All four gospel writers write near the end of the first century. They write, in other words, in the wake of Rome’s destruction of Jerusalem, and especially of the central Jewish Temple, in the year 70 CE. No Jew of the time could have been unaware of the threat to their lives and livelihoods if they spoke out in any direct way against the rule of Rome. It was simply too risky.


     To use a kind of thought experiment, imagine for a moment that a terrifying foreign power were to take over the United States, and that this occupying power brooked no dissent and crushed any opposition. Who of us would be likely to question that occupying force? Who of us would dare to challenge the powers-that-be? That sort of power cows people into submission and a kind of coerced silence.


     And what people tend to do in that sort of situation, as counter-intuitive as it seems, is, instead of going after the real oppressor, to go after each other. When I first met my spouse, Mary, she was the head nurse of a hospital intensive care unit. And I remember her telling me that what she saw among nurses when they were frustrated with working conditions was that instead of feeling empowered to speak out against the hospital administration that instituted the conditions that bothered them, they would turn against each other. Rather than take up their issues with those who were causing the problem, they would snipe at each other. The academic term for it is “horizontal violence.” Instead of confronting the real bully, the actual perpetrator, they would not uncommonly criticize each other and tear each other down.


     This is essentially what we see in the gospel of John. Jews who are understandably intimidated and frightened by a brutal Roman Empire, instead of challenging that empire, push back against each other. It doesn’t solve any real problem. But it does keep the people out of danger.


     The real cause of suffering for that first-century Jewish community wasn’t other Jews. It was the Romans who kept everyone under the thumb of the empire. And what we see in the Fourth Gospel is sideways sniping and slapping because it’s far too risky to attack the true source of the subjugation and cruelty. Rather than hold the Romans responsible, Jews of various sects end up criticizing each other.


     This is a lot for one sermon. It asks that we approach things somewhat differently than we do in a customary sermon. But it seems crucial that we try to take stock of language that has provoked antagonism and hatred on the part of Christians toward our Jewish siblings. To sum up: there are two contextual factors that shade the words we’ve heard this morning in a way that we usually don’t take in. First, these words that blame “the Jews” for their perceived faults are really the product of an internecine battle between two different sects of Judaism, Pharisaic Jews and Jewish followers of Jesus. And the sect doing the complaining—the Christ-following sect—is the one without any real power. So they use vitriolic language as the only weapon evidently available to them to convey their unhappiness with the more powerful Jews. This intra-Jewish dispute is a distinctive factor in the antisemitism that has entirely inappropriately arisen from this story.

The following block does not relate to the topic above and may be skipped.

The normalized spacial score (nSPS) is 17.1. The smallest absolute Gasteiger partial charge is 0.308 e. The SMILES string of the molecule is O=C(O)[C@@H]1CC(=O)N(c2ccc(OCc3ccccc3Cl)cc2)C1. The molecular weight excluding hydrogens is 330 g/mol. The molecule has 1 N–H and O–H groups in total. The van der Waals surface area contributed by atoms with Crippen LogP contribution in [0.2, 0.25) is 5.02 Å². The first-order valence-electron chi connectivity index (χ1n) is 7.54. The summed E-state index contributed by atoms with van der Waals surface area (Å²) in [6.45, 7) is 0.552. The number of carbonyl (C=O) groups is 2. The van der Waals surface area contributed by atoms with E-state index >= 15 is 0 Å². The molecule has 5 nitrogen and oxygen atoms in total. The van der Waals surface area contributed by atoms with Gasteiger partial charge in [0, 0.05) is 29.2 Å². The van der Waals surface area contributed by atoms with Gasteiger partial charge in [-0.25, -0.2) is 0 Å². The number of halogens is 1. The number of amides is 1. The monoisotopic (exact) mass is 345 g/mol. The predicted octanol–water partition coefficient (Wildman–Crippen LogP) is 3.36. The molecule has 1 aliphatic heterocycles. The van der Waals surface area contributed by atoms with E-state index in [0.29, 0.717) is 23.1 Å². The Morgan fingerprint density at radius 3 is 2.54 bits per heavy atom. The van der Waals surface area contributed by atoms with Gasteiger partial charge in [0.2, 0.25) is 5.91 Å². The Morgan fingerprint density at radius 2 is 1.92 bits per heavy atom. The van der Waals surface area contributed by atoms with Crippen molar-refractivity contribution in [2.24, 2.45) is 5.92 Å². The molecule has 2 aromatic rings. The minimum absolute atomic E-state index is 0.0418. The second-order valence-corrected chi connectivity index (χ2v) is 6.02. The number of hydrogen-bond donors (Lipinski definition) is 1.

More subtly, and more destructively, the real antagonist in these stories is the empire of Rome, which rules with an iron fist and brooks no dissent. So instead of going after Rome, these various Jewish parties do what many of us would likely do, as well, and go after each other. In a kind of horizontal violence, they bitingly criticize their siblings in the faith for their perceived failings. This ubiquitous Roman tyranny casts an enormous shadow over the writing of the gospels. And it has shaped those gospels in unfortunate but understandable ways.


     All of which is to say that the gospel of John has been shaped by some painful and difficult factors that have led it to frame some matters inappropriately. At the same time, though, it needs to be said clearly that there is no warrant for antisemitism in the gospel of John. What we are called to, as followers of Christ, is to be active voices for the healing that Jesus practices with the man born blind. If we’re being true to Jesus, we’re part of undoing the metaphorical blindness that affects us all, and coming to to see clearly the grandness and worth of every human being, and indeed of the earth itself. Jesus heals simply because this is who he is. And our vocation as Christians is to be agents of that healing wherever there is brokenness and pain and sorrow. May it always be so.


For further reading, see:

            The Jewish Annotated New Testament (edited by Amy-Jill Levine and Marc Zvi Brettler)

            The New Interpreters Bible, Volume 9 (edited by Gail O’Day; commentary on chapters 8 and 9 of John’s gospel)

            “Rome Will Destroy Us: Resisting Anti-Judaism in John,” (webinar led by Rev. Anne Dunlap on “Showing Up for Racial Justice (SURJ)”; Feb. 24, 2020; transcript: 2020 Gospel of John Webinar Outline PDF.pdf)